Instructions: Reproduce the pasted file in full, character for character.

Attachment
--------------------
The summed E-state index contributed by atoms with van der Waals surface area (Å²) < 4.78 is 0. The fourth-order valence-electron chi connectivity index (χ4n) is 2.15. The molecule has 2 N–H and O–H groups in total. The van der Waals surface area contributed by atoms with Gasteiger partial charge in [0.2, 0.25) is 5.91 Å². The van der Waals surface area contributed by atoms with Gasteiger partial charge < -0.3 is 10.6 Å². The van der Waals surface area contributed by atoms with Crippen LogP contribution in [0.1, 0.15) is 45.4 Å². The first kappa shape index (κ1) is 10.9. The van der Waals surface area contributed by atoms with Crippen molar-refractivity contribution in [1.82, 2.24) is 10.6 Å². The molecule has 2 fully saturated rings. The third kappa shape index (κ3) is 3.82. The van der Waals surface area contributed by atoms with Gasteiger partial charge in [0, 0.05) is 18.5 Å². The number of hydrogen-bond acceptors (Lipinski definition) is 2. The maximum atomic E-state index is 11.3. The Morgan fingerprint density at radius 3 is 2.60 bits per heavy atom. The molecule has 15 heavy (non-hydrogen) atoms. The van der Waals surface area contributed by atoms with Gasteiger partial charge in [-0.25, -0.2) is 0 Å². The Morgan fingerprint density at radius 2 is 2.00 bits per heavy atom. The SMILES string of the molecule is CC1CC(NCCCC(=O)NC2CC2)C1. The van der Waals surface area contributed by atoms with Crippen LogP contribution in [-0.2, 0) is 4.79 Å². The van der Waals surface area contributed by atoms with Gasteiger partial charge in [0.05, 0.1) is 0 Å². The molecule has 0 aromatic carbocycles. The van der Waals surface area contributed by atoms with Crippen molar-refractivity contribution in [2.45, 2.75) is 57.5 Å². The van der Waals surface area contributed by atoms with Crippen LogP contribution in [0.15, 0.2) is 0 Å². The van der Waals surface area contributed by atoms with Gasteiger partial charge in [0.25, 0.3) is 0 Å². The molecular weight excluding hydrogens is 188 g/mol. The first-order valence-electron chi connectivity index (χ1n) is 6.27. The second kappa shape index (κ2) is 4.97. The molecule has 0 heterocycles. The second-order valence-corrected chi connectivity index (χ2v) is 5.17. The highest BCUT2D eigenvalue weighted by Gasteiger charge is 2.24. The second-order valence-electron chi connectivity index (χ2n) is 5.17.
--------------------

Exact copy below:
The summed E-state index contributed by atoms with van der Waals surface area (Å²) < 4.78 is 0. The fourth-order valence-electron chi connectivity index (χ4n) is 2.15. The molecule has 2 N–H and O–H groups in total. The van der Waals surface area contributed by atoms with Gasteiger partial charge in [0.2, 0.25) is 5.91 Å². The van der Waals surface area contributed by atoms with Gasteiger partial charge < -0.3 is 10.6 Å². The van der Waals surface area contributed by atoms with Crippen LogP contribution in [0.1, 0.15) is 45.4 Å². The first kappa shape index (κ1) is 10.9. The van der Waals surface area contributed by atoms with Crippen molar-refractivity contribution in [1.82, 2.24) is 10.6 Å². The molecule has 2 fully saturated rings. The third kappa shape index (κ3) is 3.82. The van der Waals surface area contributed by atoms with Gasteiger partial charge in [0, 0.05) is 18.5 Å². The number of hydrogen-bond acceptors (Lipinski definition) is 2. The maximum atomic E-state index is 11.3. The Morgan fingerprint density at radius 3 is 2.60 bits per heavy atom. The molecule has 15 heavy (non-hydrogen) atoms. The van der Waals surface area contributed by atoms with Gasteiger partial charge in [-0.25, -0.2) is 0 Å². The Morgan fingerprint density at radius 2 is 2.00 bits per heavy atom. The SMILES string of the molecule is CC1CC(NCCCC(=O)NC2CC2)C1. The van der Waals surface area contributed by atoms with Crippen LogP contribution in [-0.2, 0) is 4.79 Å². The van der Waals surface area contributed by atoms with Gasteiger partial charge in [0.05, 0.1) is 0 Å². The molecule has 0 aromatic carbocycles. The van der Waals surface area contributed by atoms with Crippen molar-refractivity contribution in [2.45, 2.75) is 57.5 Å². The van der Waals surface area contributed by atoms with Crippen LogP contribution in [0.15, 0.2) is 0 Å². The van der Waals surface area contributed by atoms with Gasteiger partial charge in [0.25, 0.3) is 0 Å². The molecular weight excluding hydrogens is 188 g/mol. The first-order valence-electron chi connectivity index (χ1n) is 6.27. The second kappa shape index (κ2) is 4.97. The molecule has 0 heterocycles. The second-order valence-corrected chi connectivity index (χ2v) is 5.17. The highest BCUT2D eigenvalue weighted by Gasteiger charge is 2.24. The second-order valence-electron chi connectivity index (χ2n) is 5.17.